Art@Site Magdalena Abakanowicz Agora

Magdalena Abakanowicz



Grant Park
An sculpture that calls for the best
Walking Figures by Magdalena Abakanowicz is an artwork of eight figures with legs and a torso but no arms or head. The people have breasts; these are men. Eight men who walk in the same direction. It feels slightly threatening because they all walk in the same direction. Because they have no arms, they can not help and certainly not embrace each other.
The Walking Figures have one leg forward; the left or right leg. They seem to walk forward. All of them have the same athletic figure, approximately with the same height, with large feet. The rags which to paste the bodies look unattractive. There are no knees or buttocks to see; only straight legs. A threat is palpable, even though the emotion is not visible, because nothing can be derived from the bodies because they are 'neutral'. The work of art feels unsatisfying because making contact is not possible.
What will Magdalena Abakanowicz like to say? The fact that it can mean multiple figures are that comment is given on the society. If the one person would be, it would be one on one confrontation can touch. Probably this is a confrontation with a society that uniform, closed, not helpful, hostile, is unattractive.
Walking Figures by Magdalena Abakanowicz gives such a melancholy picture of the society that you would like to be like soft, warm and helpful.
By Theo,

Een beeld dat het beste naar boven roept
Walking Figures van Magdalena Abakanowicz is een kunstwerk van acht figuren met benen en een romp maar geen armen of hoofd. De personen hebben borsten; dit zijn mannen. Acht mannen die dezelfde kant op lopen. Voelt enigszins bedreigend omdat ze allen tegelijk in dezelfde richting lopen. Omdat zij geen armen hebben kunnen zij niet helpen en zeker niet omhelzen.
De Walking Figures hebben één been naar voren; het linker- of rechterbeen. Ze lijken naar voren te lopen. Allen hetzelfde athletische figuur, ongeveer met dezelfde hoogte, met grote voeten. De lompen die aan de lichamen plakken zien er onaantrekkelijk uit. Er zijn geen knieën of billen te zien; alleen rechte benen. Een dreiging is voelbaar, ook al is de emotie niet zichtbaar, omdat uit de lichamen niets afgeleid kan worden omdat zij ‘neutraal’ zijn. Het kunstwerk voelt onbevredigend omdat contact maken niet mogelijk is.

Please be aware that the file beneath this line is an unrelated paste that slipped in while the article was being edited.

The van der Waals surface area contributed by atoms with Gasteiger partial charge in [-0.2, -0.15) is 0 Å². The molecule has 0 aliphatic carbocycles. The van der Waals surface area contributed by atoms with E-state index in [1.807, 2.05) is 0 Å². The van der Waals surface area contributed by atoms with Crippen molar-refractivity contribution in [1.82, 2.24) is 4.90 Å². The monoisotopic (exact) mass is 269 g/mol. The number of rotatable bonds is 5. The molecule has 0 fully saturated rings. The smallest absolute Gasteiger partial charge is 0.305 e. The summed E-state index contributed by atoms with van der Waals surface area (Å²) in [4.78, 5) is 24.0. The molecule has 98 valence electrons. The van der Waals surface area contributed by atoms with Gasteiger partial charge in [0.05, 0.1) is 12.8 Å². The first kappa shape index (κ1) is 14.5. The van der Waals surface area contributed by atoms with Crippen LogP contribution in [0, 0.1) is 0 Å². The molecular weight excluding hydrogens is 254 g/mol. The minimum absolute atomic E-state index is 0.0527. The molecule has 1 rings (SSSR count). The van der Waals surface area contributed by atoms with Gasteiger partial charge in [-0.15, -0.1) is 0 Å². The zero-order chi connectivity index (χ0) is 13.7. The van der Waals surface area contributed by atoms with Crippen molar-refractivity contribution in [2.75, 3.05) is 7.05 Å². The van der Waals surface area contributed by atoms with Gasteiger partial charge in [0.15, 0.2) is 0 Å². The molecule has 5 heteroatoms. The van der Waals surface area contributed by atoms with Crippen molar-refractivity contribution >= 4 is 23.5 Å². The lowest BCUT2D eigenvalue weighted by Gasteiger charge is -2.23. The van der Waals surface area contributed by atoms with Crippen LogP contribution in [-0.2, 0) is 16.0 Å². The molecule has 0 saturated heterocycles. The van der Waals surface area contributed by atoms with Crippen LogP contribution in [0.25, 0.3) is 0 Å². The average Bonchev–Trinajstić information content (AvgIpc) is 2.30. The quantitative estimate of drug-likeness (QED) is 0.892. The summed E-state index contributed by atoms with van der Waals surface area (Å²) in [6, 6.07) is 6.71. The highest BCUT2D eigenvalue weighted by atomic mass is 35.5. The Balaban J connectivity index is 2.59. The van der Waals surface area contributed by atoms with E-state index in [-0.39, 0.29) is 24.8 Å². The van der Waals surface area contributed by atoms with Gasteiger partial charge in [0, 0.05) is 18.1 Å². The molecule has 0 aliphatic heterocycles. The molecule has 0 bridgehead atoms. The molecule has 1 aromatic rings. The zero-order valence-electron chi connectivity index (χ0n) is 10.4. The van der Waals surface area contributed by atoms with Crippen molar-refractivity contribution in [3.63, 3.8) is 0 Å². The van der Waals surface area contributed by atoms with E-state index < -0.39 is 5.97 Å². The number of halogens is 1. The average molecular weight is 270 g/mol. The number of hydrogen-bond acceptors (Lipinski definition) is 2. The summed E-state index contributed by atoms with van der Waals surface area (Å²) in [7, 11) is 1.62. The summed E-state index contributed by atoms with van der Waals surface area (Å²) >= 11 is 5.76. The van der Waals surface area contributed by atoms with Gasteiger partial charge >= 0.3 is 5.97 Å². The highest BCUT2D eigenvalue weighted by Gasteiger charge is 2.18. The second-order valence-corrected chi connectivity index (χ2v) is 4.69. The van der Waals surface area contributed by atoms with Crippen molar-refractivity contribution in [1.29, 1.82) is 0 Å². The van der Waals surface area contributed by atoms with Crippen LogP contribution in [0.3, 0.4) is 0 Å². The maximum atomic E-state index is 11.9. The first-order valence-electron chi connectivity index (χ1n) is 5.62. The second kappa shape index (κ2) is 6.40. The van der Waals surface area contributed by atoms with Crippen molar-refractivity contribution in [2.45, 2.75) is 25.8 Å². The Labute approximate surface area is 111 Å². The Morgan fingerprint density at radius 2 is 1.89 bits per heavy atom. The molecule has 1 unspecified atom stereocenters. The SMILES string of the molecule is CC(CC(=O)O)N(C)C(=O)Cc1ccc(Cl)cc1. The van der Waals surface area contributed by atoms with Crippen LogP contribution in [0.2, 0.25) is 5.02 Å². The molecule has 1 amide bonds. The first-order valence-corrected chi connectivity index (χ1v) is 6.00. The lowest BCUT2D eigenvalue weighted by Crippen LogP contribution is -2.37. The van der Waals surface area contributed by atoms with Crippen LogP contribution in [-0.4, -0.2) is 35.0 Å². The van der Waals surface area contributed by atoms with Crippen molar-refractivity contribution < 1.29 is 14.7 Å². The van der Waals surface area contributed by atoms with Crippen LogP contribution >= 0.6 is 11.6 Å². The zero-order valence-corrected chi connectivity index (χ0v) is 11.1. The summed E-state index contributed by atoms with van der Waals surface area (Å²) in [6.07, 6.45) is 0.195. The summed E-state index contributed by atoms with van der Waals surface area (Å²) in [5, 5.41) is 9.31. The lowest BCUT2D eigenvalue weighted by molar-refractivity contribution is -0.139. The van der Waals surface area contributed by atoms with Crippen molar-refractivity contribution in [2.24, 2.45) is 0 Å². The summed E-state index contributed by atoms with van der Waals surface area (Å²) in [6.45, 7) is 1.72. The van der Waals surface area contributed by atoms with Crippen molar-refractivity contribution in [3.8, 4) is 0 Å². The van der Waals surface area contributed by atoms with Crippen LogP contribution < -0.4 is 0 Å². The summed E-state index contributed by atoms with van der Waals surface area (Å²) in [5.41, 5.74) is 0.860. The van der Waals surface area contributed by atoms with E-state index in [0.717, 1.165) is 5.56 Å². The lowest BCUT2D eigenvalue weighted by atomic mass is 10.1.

Wat zal Magdalena Abakanowicz willen zeggen? Het feit dat het meerdere figuren zijn kan betekenen dat commentaar wordt gegeven op de samenleving. Als het één persoon zou zijn, zou het één op één confrontatie kunnen aanvoelen. Waarschijnlijk is dit een confrontatie met een samenleving die éénvormig, gesloten, niet behulpzaam, vijandig, onaantrekkelijk is.
Walking Figures van Magdalena Abakanowicz geeft een dermate zwartgallig beeld van de samenleving dat je graag zacht, warm en behulpzaam zou willen worden.
Door Theo,
This work is alson knowned as "Walking Figures" and once stood in New York(link to more information).
'Agora,' a permanent installation in the Grant Park, by Polish artist Magdalena Abakanowicz. It consists of 106 headless armless cast iron figures, each about 9 feet tall, shell like, frozen in walking movement.
The figures are similar in general shape, but different in details. Models for each figure were made by hand, by the artist and her three assistants. The surfaces of figures are like a tree bark or wrinkled face expressing a different individuality of each sculpture.
The name Agora refers to the urban meeting places of the Ancient Greek city-states. Abakanowicz, who grew up during World War II, has said that her art draws on her fear of crowds, which she once described as"brainless organisms acting on command, worshiping on command and hating on command". However, the work has inspired optimistic interpretations. Kevin Nance of the Chicago Sun-Times wrote, "If they had arms and hands (they don't), these would be clasped behind their backs as if in contemplation. They seem, somehow, to be thinking, not as a group but as individuals. [...] It's possible, in fact, to interpret the piece as a representation of democracy."[
Agora received a mixed response from the people of Chicago."I get e-mails from people loving it and people hating it. There's nothing in between, " said Bob O'Neill of the Grant Park Advisory Council. Mayor Daley lauded the work, saying, "You've got to go through it yourself to feel the spirit of the artist and each piece of artwork.